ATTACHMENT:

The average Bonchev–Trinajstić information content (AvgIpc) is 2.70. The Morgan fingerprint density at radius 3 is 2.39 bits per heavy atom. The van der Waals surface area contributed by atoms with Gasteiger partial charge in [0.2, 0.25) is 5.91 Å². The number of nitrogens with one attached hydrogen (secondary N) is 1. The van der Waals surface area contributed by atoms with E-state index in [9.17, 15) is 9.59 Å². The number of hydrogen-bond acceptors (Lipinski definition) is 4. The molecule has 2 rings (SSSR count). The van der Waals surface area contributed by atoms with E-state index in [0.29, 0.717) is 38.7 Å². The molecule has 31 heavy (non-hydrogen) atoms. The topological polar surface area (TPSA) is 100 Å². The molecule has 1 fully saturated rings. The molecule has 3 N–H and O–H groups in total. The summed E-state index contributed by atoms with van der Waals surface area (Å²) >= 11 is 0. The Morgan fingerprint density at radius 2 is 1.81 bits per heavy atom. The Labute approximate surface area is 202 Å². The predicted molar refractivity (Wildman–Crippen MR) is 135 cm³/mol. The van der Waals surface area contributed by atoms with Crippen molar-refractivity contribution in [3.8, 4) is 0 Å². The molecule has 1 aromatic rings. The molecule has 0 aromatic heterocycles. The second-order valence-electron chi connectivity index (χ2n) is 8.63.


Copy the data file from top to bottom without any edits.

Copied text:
The average Bonchev–Trinajstić information content (AvgIpc) is 2.70. The Morgan fingerprint density at radius 3 is 2.39 bits per heavy atom. The van der Waals surface area contributed by atoms with Gasteiger partial charge in [0.2, 0.25) is 5.91 Å². The number of nitrogens with one attached hydrogen (secondary N) is 1. The van der Waals surface area contributed by atoms with E-state index in [9.17, 15) is 9.59 Å². The number of hydrogen-bond acceptors (Lipinski definition) is 4. The molecule has 2 rings (SSSR count). The van der Waals surface area contributed by atoms with E-state index in [0.29, 0.717) is 38.7 Å². The molecule has 31 heavy (non-hydrogen) atoms. The topological polar surface area (TPSA) is 100 Å². The molecule has 1 fully saturated rings. The molecule has 3 N–H and O–H groups in total. The summed E-state index contributed by atoms with van der Waals surface area (Å²) >= 11 is 0. The Morgan fingerprint density at radius 2 is 1.81 bits per heavy atom. The Labute approximate surface area is 202 Å². The predicted molar refractivity (Wildman–Crippen MR) is 135 cm³/mol. The van der Waals surface area contributed by atoms with Crippen molar-refractivity contribution in [3.8, 4) is 0 Å². The molecule has 1 aromatic rings. The molecule has 0 aromatic heterocycles. The second-order valence-electron chi connectivity index (χ2n) is 8.63.